Then there’s the weight gain! Apparently, the air has calories that only affect post-menopausal women because I swear I gain weight from breathing. Watching my nice, flat little tummy turn into a gut has been traumatic in a bit of a drama-queen way. I know it’s not the end of the world, but that doesn’t stop me from wanting to stomp my feet and cry, “That’s not fair!” And if you think a little diet and exercise will bring back your washboard abs, keep in mind that menopause sends your metabolism the way of the Dodo and trying to shed those pounds is about as easy as peeling an apple with a stick of chewing gum.
Now, I know I’m not the first, and I won’t be the last, middle-age person to lament their bygone youth. And I’m sure many people who don’t yet check the 40-55 age category when filling out forms may have already rolled their eyes, said “Next!” and fled this post. But, if you’re still reading this and you don’t have to scroll back through the decades like you’re searching for the British invasion to find your birth year on those aforementioned forms. Or, if you’re so young you assume the British invasion has something to do with the Revolutionary War, then I have a piece of advice for you.
Notice all the little details about being young. Get all up in your mirror and check out your smooth, wrinkle-free skin. Look at that shiny, gray-free hair you’ve got. When you wake up in the morning have a good, long s-t-r-e-t-c-h and listen to the lack of pops and creaks firing off from various joints. Get out of bed and enjoy the absence of back pain and the way you don’t start your day with a moan of misery. At some point during the day, sit on the floor, then stand up. You can probably do it without using your hands or without needing to get on your hands and knees before struggling to your feet. Go out at on the weekend and have a drink. Have another. Have another. Have another. Forget how many you had. Stay at the bar until it closes. Luxuriate in your ability to sleep until the early afternoon the next day. Relish your body’s ability to metabolize all the alcohol you consumed and leave you feeling fine when you wake up.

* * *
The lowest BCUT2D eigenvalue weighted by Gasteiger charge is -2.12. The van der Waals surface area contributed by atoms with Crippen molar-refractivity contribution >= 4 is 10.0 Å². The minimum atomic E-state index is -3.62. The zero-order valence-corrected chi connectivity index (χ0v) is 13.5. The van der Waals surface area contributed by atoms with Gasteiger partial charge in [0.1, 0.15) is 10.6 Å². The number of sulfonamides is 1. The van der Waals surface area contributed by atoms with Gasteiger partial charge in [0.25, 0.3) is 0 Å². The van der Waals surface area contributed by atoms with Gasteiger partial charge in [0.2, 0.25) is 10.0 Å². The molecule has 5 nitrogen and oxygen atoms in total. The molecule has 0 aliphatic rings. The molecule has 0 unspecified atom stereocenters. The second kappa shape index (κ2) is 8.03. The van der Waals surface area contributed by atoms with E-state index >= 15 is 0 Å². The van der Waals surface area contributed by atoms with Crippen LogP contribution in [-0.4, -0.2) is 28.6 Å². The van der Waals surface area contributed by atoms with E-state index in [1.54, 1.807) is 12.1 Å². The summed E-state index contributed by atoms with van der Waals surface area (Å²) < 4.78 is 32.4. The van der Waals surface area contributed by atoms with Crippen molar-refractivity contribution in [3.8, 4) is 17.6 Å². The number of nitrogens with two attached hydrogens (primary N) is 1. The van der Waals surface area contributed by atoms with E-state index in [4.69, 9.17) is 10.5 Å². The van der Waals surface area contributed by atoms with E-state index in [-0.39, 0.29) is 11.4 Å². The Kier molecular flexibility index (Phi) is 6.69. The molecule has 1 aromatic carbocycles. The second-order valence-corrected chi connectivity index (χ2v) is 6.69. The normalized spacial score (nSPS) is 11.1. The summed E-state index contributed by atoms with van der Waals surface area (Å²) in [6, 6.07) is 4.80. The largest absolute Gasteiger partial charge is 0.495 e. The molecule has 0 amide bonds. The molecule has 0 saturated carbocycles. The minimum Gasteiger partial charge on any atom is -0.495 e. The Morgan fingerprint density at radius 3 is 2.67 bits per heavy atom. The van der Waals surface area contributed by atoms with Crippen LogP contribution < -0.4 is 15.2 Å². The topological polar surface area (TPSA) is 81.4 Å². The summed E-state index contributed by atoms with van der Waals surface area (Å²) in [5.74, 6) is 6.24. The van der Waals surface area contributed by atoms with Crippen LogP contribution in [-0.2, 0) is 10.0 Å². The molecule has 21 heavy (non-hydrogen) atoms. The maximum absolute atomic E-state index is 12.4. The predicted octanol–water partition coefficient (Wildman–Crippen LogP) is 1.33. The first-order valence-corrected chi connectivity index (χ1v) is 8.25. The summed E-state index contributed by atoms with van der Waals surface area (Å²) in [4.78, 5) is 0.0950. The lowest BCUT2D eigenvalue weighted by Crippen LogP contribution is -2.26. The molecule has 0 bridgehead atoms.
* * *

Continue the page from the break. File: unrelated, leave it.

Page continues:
Don’t take any of these things for granted. Enjoy them while they last. Really celebrate them. Wallow around and take advantage of them. Because one day they are going to seem like lost superpowers and you’ll be seriously disappointed if you didn’t wring every ounce of pleasure out of your youth while you had the chance.
And none of this is to say that all time after 35 or 40 is spent hopelessly staring into the abyss of aging, just waiting for your turn to fall in and die. My 40s were probably my favorite decade so far. I had a great time! I felt young enough that I still wanted to get out there and live my life, but old enough that I no longer cared about the things that held me back in my 20s and 30s.
If it weren’t for all the physical changes, I’d probably resent my 50s less. It’s like another puberty that no one tells you about. At least we got a class in 6th grade warning us that our bodies would be going through changes. AARP seriously needs to start offering some education on this front … I’m thinking Chin Hairs, Hot Flashes & You: Welcome to Middle-Age!